You’ve heard it before: Don’t let emotions get in the way of business. Well the adage holds true for investing, as well – probably even more so. It seems easy enough to do, but when you see the value of your savings falling like a botched Martha Stewart soufflé, your first instinct may be to sell, sell sell! But acting out of emotion can often be the worst thing you could do when it comes to investing. Here are some tips to prevent sabotaging your financial well-being.
- Make sure you have a specific financial goal (or goals) with a specific time frame in mind. Sounds pretty basic, right? It may be, but the trick is to really give this some serious thought. Very rarely are you saving for just one thing at a time. Most of us are saving for retirement, future college costs, and near-term goals like buying a new car or house, a home remodeling project, or planning a big vacation. The way you invest for a short-term goal is very different from the strategies you would use to meet a goal that may be 30 years away, like retirement. Long-term goals require growth provided from stocks (equities), because you will need the money to outpace inflation. If you put your retirement savings into CDs, after thirty years, your investment would be worth less than what you put in because inflation would have reduced its purchasing power. Short-term goals require stability, because you plan on using the money soon. If the stock market has a set-back, you can loose a substantial amount of your investment in an eye-blink. Therefore, CDs, money market, or even short-term bonds would be a good choice for a shorter investment time frame. When I hear people say they want to make as much money as fast as they can – they need to know the reality is that the inverse holds true for that investment, as well. If an investment can move up in value rapidly, it is volatile and it could just as easily (and swiftly) move in the opposite direction.
- Diversify your investments. Yes, stocks are for growth and bonds, money markets and CDs are for income, but having a mix of investments can really protect your investments from times when the stock market may be volatile, or times when rates on CDs or money markets are anemic. Alternative investments, as a group might be risky, but when added to a portfolio (and combined in very specific percentages) can actually reduce a portfolio’s overall volatility.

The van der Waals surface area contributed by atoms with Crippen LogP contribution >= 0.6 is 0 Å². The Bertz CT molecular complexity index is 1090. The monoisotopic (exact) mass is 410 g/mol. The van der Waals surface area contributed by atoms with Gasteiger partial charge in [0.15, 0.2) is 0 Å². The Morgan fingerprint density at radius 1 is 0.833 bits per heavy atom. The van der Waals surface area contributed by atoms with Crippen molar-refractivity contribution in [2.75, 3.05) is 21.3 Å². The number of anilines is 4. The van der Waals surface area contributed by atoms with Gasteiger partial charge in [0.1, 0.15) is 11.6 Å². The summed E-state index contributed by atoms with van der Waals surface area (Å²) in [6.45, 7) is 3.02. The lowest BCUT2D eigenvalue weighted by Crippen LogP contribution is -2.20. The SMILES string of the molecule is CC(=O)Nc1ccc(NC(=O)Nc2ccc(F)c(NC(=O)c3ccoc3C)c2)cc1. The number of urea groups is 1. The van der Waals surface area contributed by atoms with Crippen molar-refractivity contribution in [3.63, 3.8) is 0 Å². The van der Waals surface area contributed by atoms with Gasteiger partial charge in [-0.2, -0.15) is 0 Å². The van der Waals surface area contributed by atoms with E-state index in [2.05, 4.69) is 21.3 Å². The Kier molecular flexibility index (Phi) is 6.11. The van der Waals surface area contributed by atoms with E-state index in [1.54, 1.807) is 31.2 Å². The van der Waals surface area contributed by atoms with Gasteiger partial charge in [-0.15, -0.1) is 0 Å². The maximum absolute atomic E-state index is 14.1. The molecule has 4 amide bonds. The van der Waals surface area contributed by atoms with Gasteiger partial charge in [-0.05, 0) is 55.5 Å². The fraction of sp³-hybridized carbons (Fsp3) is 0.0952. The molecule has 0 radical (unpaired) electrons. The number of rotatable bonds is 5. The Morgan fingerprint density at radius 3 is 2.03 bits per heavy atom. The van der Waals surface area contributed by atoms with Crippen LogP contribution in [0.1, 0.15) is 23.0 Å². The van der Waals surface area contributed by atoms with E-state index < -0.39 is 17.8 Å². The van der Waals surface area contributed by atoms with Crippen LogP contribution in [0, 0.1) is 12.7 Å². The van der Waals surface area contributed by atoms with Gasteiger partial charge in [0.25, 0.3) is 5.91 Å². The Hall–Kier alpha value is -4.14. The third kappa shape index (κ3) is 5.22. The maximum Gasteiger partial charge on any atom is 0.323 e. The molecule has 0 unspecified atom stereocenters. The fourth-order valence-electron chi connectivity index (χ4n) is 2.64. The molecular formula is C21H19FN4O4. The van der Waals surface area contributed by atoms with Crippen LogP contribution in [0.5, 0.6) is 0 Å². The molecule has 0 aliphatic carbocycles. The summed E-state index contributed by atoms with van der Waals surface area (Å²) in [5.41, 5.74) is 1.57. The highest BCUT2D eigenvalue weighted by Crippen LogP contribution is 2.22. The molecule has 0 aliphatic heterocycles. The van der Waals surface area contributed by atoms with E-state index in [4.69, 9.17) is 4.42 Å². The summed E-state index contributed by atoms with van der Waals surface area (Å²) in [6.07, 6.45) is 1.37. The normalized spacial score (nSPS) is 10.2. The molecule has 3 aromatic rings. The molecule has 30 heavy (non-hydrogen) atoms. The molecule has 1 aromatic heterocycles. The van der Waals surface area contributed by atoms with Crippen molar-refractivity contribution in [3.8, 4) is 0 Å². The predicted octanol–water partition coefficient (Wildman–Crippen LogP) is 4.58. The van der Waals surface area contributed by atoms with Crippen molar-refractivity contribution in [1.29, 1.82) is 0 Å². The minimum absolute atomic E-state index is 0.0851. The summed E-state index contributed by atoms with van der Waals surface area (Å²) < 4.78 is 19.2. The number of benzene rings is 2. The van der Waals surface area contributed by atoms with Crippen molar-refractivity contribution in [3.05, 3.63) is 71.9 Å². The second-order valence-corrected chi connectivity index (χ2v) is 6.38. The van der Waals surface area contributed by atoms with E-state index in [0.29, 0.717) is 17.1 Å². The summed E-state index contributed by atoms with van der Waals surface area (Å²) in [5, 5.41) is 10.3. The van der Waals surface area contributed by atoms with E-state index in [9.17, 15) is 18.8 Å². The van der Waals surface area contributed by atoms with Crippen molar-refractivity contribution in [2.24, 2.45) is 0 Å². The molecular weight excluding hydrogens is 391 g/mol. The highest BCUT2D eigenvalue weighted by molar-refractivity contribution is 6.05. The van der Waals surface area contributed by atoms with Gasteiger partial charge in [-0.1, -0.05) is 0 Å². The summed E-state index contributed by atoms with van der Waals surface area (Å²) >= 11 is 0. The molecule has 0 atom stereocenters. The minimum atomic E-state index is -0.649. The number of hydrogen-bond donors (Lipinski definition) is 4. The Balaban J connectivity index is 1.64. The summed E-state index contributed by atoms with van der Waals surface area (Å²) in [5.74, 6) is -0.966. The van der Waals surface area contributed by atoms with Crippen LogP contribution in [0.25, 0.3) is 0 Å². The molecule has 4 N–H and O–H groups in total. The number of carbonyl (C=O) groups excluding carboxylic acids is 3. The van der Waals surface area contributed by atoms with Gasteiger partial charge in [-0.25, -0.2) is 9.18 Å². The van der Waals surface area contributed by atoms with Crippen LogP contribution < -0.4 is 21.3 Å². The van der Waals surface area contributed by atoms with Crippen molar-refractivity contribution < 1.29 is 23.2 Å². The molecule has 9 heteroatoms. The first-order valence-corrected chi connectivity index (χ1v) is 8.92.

- Start as early as you can, and invest regularly. The earlier you begin investing for your long-term goals, the better, because time is on your side. As your investment grows, you can take advantage of compounding, which is when you take whatever income or gains from an investment and buy more shares. Investing regularly is another good strategy, because it helps remove emotions from investing. By treating investing like a bill to pay every month, you stop thinking about how else you could spend the money. Over the years, the money adds up and one day you look at your balance, and you can’t believe how painless it was to actually save. Most mutual fund companies will even link payment to your bank so every month your bank account will automatically be debited and you won’t ever need to remember to write out and mail a check. There is also another big advantage to making regular fixed investments every month: it is called dollar-cost averaging. Because there may be some months when the price of a fund is lower than other times, you will buy more shares, and during the months when the price is higher you will buy fewer shares. The price, in effect, gets averaged out over time. It helps protect you from sinking all of your money into an investment on a day that may happen to be a high. Yes, this also means that you will not be buying on the absolute lowest day, either. But, since the market is impossible to time, this is the most logical (unemotional) way to invest, not to mention it puts an element of discipline into your commitment to invest.
- The markets can be fickle, but don’t you be. A well constructed plan needs to be followed out. If you shift your plan as the market moves, you will forever chase performance and be a reactive investor. Holding firm to your plan isn’t always easy, but deviating from it can prove fatal.
Remember, like most things, the planning is the hardest part. Once you’ve determined what your goals are, and how much time you have to reach these goals then you can begin selecting the right investments. Then, you can let your money work for you.